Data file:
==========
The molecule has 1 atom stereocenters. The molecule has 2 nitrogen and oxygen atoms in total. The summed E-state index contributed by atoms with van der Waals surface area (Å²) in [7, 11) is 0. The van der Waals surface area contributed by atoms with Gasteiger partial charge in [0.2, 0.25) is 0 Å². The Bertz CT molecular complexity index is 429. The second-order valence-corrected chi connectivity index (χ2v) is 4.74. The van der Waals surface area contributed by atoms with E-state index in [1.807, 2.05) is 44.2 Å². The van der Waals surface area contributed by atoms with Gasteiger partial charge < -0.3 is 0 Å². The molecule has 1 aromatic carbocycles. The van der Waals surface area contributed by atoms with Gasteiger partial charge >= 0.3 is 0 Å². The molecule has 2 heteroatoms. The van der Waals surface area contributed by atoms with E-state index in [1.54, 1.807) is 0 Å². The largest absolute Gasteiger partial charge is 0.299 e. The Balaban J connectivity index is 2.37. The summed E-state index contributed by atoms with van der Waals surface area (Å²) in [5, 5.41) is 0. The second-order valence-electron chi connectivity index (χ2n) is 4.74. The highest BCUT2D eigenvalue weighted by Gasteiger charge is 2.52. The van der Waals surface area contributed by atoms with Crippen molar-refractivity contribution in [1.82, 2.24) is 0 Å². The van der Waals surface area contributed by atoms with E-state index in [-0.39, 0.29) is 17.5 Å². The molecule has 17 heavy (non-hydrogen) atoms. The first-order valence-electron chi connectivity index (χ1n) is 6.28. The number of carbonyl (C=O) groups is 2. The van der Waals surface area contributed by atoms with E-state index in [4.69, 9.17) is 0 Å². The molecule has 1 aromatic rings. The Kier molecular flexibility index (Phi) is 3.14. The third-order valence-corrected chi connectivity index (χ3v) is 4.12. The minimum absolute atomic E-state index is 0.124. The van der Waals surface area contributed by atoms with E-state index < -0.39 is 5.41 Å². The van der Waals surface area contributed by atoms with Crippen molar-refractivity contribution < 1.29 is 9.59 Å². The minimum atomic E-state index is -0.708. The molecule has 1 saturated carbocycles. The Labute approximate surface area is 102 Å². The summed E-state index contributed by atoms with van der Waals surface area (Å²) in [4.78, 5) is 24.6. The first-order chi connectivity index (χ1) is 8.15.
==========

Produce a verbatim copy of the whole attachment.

The molecule has 1 atom stereocenters. The molecule has 2 nitrogen and oxygen atoms in total. The summed E-state index contributed by atoms with van der Waals surface area (Å²) in [7, 11) is 0. The van der Waals surface area contributed by atoms with Gasteiger partial charge in [0.2, 0.25) is 0 Å². The Bertz CT molecular complexity index is 429. The second-order valence-corrected chi connectivity index (χ2v) is 4.74. The van der Waals surface area contributed by atoms with E-state index in [1.807, 2.05) is 44.2 Å². The van der Waals surface area contributed by atoms with Gasteiger partial charge < -0.3 is 0 Å². The molecule has 1 aromatic carbocycles. The van der Waals surface area contributed by atoms with Gasteiger partial charge >= 0.3 is 0 Å². The molecule has 2 heteroatoms. The van der Waals surface area contributed by atoms with E-state index in [1.54, 1.807) is 0 Å². The largest absolute Gasteiger partial charge is 0.299 e. The Balaban J connectivity index is 2.37. The summed E-state index contributed by atoms with van der Waals surface area (Å²) in [5, 5.41) is 0. The second-order valence-electron chi connectivity index (χ2n) is 4.74. The highest BCUT2D eigenvalue weighted by Gasteiger charge is 2.52. The van der Waals surface area contributed by atoms with Crippen molar-refractivity contribution in [1.82, 2.24) is 0 Å². The van der Waals surface area contributed by atoms with E-state index in [-0.39, 0.29) is 17.5 Å². The molecule has 17 heavy (non-hydrogen) atoms. The first-order valence-electron chi connectivity index (χ1n) is 6.28. The number of carbonyl (C=O) groups is 2. The van der Waals surface area contributed by atoms with E-state index in [4.69, 9.17) is 0 Å². The molecule has 1 aromatic rings. The Kier molecular flexibility index (Phi) is 3.14. The third-order valence-corrected chi connectivity index (χ3v) is 4.12. The minimum absolute atomic E-state index is 0.124. The van der Waals surface area contributed by atoms with E-state index < -0.39 is 5.41 Å². The van der Waals surface area contributed by atoms with Crippen molar-refractivity contribution < 1.29 is 9.59 Å². The minimum atomic E-state index is -0.708. The molecule has 1 saturated carbocycles. The Labute approximate surface area is 102 Å². The summed E-state index contributed by atoms with van der Waals surface area (Å²) in [4.78, 5) is 24.6. The first-order chi connectivity index (χ1) is 8.15.